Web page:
Visiting a unique boutique Amiralsgatans Speceributik in Sweden, I had a chance to talk with the founder – Kathe Kaczmarzyk. Read full interview and learn about her humble approach and great book recommendations.
Q: Can you tell us a little about your origins and how your fermentation journey started?
A: I come from the United States, but my parents are Polish. My whole family lives in Poland so I’ve been going there once or twice a year my whole life. My mom was a housewife, so she cooked Polish food my entire life. Ferments have always been a part of it. We bought sourdough bread and kefir at the store. Sometimes we made it ourselves. It has always been around.
I went to art school in Baltimore. There was a big urban farming scene. Farming is strongly related to fermentation. Thinking about my Polish roots I also started doing that. I was helping my friends at the farm and with ferments. Then I heard about Sandor Katz and his book, The Art of Fermentation. To be honest, I was getting into this world without realizing that fermentation is a thing because I grew up Polish and it was so normal thing to eat it all the time.
I applied to Sandor’s residency program (Camp Sandor) and I got in in 2016. That was really cool. Sandor is the guru of fermentation. I was wondering how he is, since he’s so popular. It turned out he’s very humble, working with his local community and the way he acts… he’s just a normal person. It had a big impact on my perspective. After that people started asking me if I could teach them how to make simple ferments. Through the combination of the farming period and the fermentation experience, after meeting Sandor I decided to start doing workshops. I did that for a few years.
Q: How long did you work in hospitality industry?
A: I was always sort of self-employed. But I’ve been working within the sector since my early twenties. Eight or nine years now
Q: How did you end up in Malmo, Sweden?
A: A few years later I decided to move to Europe. Since the government in Poland is quite bad, my parents suggested that I choose some other country. I got an internship in Berlin working at the hydroponic farm. I kept fermenting and baking sourdough bread there. Thanks to meeting Sandor, I kept the humble approach and after living in a bunch of places I ended up here. There was nothing like Saltat Ferments, apart from one lady who stopped doing it. Because the urban farming scene is so big, and I got to know these farmers I thought we could make so much with these produces. It felt like this was my chance to settle down.
Q: Why did you decide to focus on these specific lacto-ferments?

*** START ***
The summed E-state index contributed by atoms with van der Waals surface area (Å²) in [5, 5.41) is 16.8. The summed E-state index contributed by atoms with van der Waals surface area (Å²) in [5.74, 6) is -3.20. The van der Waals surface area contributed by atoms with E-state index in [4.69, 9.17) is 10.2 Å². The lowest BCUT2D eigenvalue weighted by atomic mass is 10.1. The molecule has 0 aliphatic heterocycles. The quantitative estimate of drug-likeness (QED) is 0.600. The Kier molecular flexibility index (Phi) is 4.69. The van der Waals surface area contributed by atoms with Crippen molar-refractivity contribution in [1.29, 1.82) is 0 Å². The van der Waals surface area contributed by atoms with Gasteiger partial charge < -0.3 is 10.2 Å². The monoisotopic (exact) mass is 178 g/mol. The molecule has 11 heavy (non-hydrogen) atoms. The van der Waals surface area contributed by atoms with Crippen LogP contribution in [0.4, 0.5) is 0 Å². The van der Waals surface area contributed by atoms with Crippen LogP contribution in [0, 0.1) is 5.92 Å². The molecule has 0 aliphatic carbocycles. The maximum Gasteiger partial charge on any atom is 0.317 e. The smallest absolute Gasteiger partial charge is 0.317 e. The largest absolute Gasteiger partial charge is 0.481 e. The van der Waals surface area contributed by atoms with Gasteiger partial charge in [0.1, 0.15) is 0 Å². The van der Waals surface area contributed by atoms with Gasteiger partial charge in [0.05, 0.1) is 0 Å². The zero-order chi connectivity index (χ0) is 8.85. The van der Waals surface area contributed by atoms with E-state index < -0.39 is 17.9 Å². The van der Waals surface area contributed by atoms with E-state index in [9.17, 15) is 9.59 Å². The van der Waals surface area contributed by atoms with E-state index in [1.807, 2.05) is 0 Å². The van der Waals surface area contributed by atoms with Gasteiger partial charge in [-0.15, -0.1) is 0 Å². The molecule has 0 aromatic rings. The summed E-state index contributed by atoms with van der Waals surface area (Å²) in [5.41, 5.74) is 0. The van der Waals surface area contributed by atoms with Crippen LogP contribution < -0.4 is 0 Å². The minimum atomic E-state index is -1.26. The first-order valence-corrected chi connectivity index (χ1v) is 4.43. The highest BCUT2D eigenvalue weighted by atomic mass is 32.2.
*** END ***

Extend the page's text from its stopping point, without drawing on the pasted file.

A: I feel that there is so much to show with simple ferments. In our part of the world pickles and sauerkrauts are closer to people’s hearts. Especially in the restaurants’ scene, things like koji and miso, are perceived as the “cool” ferments. I want to continue showing people who don’t cook so much at home and who want to learn more about food and fermentation, that kimchi and krauts are as attractive and exciting in their own ways. In that sense it is more important to showcase the farmer and meet normal people and have the conversation that matter for the communities. Attracting the crowd and teach non-restaurant people about these products is very important for me.
Q: How do you approach sustainability at your shop (Amiralsgatans Speceributik)?
A: We don’t have waste in the shop. Firstly, we just donate it to the local food bank. It’s just kind of normal, I know how people used to live in seasons. I also love combining everything, even the leftover produce. If I can make a flavour out of it, I’ll still fermenting it these days.
Q: Do you with restaurants and provide them with your fermented products?
A: I like the gastronomy scene, but I have mixed feelings. When I lived in London for one year, I made some ferments for a visiting friend-chef’s pop-up. I made a white kimchi and I put some fresh oysters into it and just fermented that together. And it’s super simple, but they really appreciated it and later put it on the menu. Later I met some chefs who wanted me to do some consultations and then they put me down because I was a girl, and said <<Oh, so you’re just gonna put ribbons on your sauerkraut jars and do these cute little things?>>. Being judged by how I look without knowing anything about my knowledge was not cool at all. I saw no fun in doing that. I like what we do right now, and I think it’s so much nicer.
Q: And what about your workshops? Running a business seems like a big-time commitment.
A: I still do them. With the workshops I’m always doing three to five different kind of flavours and showing people that changing the spice combinations, time of fermentation, making small adjustments and getting comfortable with the process is enough to make great products.
I’m always trying to find local farmers, asking for seasonal produce, showing people that you don’t have to be a foodie and there’s no wrong way to doing it. I was able to express seasonality and fermentation by creating various kimchis and sauerkrauts. I guess constant working locally and seasonally allowed us to combine these things and open the shop.
I just got invited to do workshop in the Faroe Island at the end of October. These islanders have a vegetable culture, but they don’t have a fermentation culture. It’s quite needed, that people learn just how to use salt and ferment things. People don’t know what to do with the vegetables. I’m going to go and do public workshops by travelling around, and then I will meet with some farmers and show them how to ferment. That way they could make some products and just have a little extra money. I will also go to a few restaurants and talk with them. It’s my realm and I really like it.
Q: How do you perceive people’s attitude towards fermentation?